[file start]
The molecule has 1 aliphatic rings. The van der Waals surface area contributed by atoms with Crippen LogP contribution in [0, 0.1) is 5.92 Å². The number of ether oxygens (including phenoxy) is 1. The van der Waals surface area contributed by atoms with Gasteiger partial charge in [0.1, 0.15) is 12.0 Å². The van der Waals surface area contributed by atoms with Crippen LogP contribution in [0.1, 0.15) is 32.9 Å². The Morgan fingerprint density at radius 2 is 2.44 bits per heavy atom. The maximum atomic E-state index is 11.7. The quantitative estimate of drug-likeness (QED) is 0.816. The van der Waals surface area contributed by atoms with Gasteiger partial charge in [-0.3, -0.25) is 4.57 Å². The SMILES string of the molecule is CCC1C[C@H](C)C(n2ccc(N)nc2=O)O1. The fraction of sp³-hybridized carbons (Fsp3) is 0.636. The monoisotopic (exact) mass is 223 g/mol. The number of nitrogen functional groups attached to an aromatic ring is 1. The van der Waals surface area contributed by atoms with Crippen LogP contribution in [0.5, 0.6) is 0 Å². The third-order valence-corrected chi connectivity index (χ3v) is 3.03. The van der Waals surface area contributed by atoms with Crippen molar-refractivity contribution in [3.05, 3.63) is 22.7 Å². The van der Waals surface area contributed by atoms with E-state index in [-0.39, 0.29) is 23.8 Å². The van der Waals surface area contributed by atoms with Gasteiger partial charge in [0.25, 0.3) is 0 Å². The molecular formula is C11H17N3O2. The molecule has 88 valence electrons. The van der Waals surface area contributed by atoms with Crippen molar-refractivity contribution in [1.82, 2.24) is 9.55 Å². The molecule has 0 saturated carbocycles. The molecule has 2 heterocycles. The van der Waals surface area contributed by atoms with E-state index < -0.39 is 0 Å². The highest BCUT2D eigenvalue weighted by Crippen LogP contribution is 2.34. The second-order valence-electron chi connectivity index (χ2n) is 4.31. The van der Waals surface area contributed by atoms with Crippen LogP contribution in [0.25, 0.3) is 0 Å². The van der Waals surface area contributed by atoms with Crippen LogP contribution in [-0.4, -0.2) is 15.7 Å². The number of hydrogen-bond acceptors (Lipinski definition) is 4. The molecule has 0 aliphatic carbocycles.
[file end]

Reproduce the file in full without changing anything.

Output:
The molecule has 1 aliphatic rings. The van der Waals surface area contributed by atoms with Crippen LogP contribution in [0, 0.1) is 5.92 Å². The number of ether oxygens (including phenoxy) is 1. The van der Waals surface area contributed by atoms with Gasteiger partial charge in [0.1, 0.15) is 12.0 Å². The van der Waals surface area contributed by atoms with Crippen LogP contribution in [0.1, 0.15) is 32.9 Å². The Morgan fingerprint density at radius 2 is 2.44 bits per heavy atom. The maximum atomic E-state index is 11.7. The quantitative estimate of drug-likeness (QED) is 0.816. The van der Waals surface area contributed by atoms with Gasteiger partial charge in [-0.3, -0.25) is 4.57 Å². The SMILES string of the molecule is CCC1C[C@H](C)C(n2ccc(N)nc2=O)O1. The fraction of sp³-hybridized carbons (Fsp3) is 0.636. The monoisotopic (exact) mass is 223 g/mol. The number of nitrogen functional groups attached to an aromatic ring is 1. The van der Waals surface area contributed by atoms with Crippen LogP contribution in [0.5, 0.6) is 0 Å². The third-order valence-corrected chi connectivity index (χ3v) is 3.03. The van der Waals surface area contributed by atoms with Crippen molar-refractivity contribution in [3.05, 3.63) is 22.7 Å². The van der Waals surface area contributed by atoms with E-state index in [-0.39, 0.29) is 23.8 Å². The van der Waals surface area contributed by atoms with Gasteiger partial charge in [0.25, 0.3) is 0 Å². The molecular formula is C11H17N3O2. The molecule has 88 valence electrons. The van der Waals surface area contributed by atoms with Crippen molar-refractivity contribution in [1.82, 2.24) is 9.55 Å². The molecule has 0 saturated carbocycles. The molecule has 2 heterocycles. The van der Waals surface area contributed by atoms with E-state index < -0.39 is 0 Å². The highest BCUT2D eigenvalue weighted by Crippen LogP contribution is 2.34. The second-order valence-electron chi connectivity index (χ2n) is 4.31. The van der Waals surface area contributed by atoms with Crippen LogP contribution in [0.25, 0.3) is 0 Å². The van der Waals surface area contributed by atoms with Crippen LogP contribution in [-0.4, -0.2) is 15.7 Å². The number of hydrogen-bond acceptors (Lipinski definition) is 4. The molecule has 0 aliphatic carbocycles.